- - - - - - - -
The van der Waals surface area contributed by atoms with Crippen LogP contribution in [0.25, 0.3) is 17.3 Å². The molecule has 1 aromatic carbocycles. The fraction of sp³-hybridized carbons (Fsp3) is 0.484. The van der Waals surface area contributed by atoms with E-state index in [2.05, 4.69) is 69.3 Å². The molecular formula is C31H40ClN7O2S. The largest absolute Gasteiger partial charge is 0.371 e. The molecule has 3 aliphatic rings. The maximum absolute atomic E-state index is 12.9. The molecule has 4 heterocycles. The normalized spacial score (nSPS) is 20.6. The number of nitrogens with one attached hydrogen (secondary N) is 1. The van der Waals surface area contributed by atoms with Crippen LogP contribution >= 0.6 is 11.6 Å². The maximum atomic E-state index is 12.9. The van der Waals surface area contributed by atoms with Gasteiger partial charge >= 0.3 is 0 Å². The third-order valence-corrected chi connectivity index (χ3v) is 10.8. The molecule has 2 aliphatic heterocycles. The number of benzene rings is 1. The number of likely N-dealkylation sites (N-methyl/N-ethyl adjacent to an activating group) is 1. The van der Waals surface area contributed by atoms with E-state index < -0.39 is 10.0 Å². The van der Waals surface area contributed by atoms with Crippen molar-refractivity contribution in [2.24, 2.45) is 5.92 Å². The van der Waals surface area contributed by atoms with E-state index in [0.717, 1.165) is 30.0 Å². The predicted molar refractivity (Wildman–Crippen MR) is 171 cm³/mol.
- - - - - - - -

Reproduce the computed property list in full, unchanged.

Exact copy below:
The van der Waals surface area contributed by atoms with Crippen LogP contribution in [0.25, 0.3) is 17.3 Å². The molecule has 1 aromatic carbocycles. The fraction of sp³-hybridized carbons (Fsp3) is 0.484. The van der Waals surface area contributed by atoms with E-state index in [2.05, 4.69) is 69.3 Å². The molecular formula is C31H40ClN7O2S. The largest absolute Gasteiger partial charge is 0.371 e. The molecule has 3 aliphatic rings. The maximum absolute atomic E-state index is 12.9. The molecule has 4 heterocycles. The normalized spacial score (nSPS) is 20.6. The number of nitrogens with one attached hydrogen (secondary N) is 1. The van der Waals surface area contributed by atoms with Crippen LogP contribution >= 0.6 is 11.6 Å². The maximum atomic E-state index is 12.9. The van der Waals surface area contributed by atoms with Gasteiger partial charge >= 0.3 is 0 Å². The third-order valence-corrected chi connectivity index (χ3v) is 10.8. The molecule has 2 aliphatic heterocycles. The number of benzene rings is 1. The number of likely N-dealkylation sites (N-methyl/N-ethyl adjacent to an activating group) is 1. The van der Waals surface area contributed by atoms with E-state index < -0.39 is 10.0 Å². The van der Waals surface area contributed by atoms with Crippen molar-refractivity contribution in [2.24, 2.45) is 5.92 Å². The van der Waals surface area contributed by atoms with E-state index in [0.717, 1.165) is 30.0 Å². The predicted molar refractivity (Wildman–Crippen MR) is 171 cm³/mol.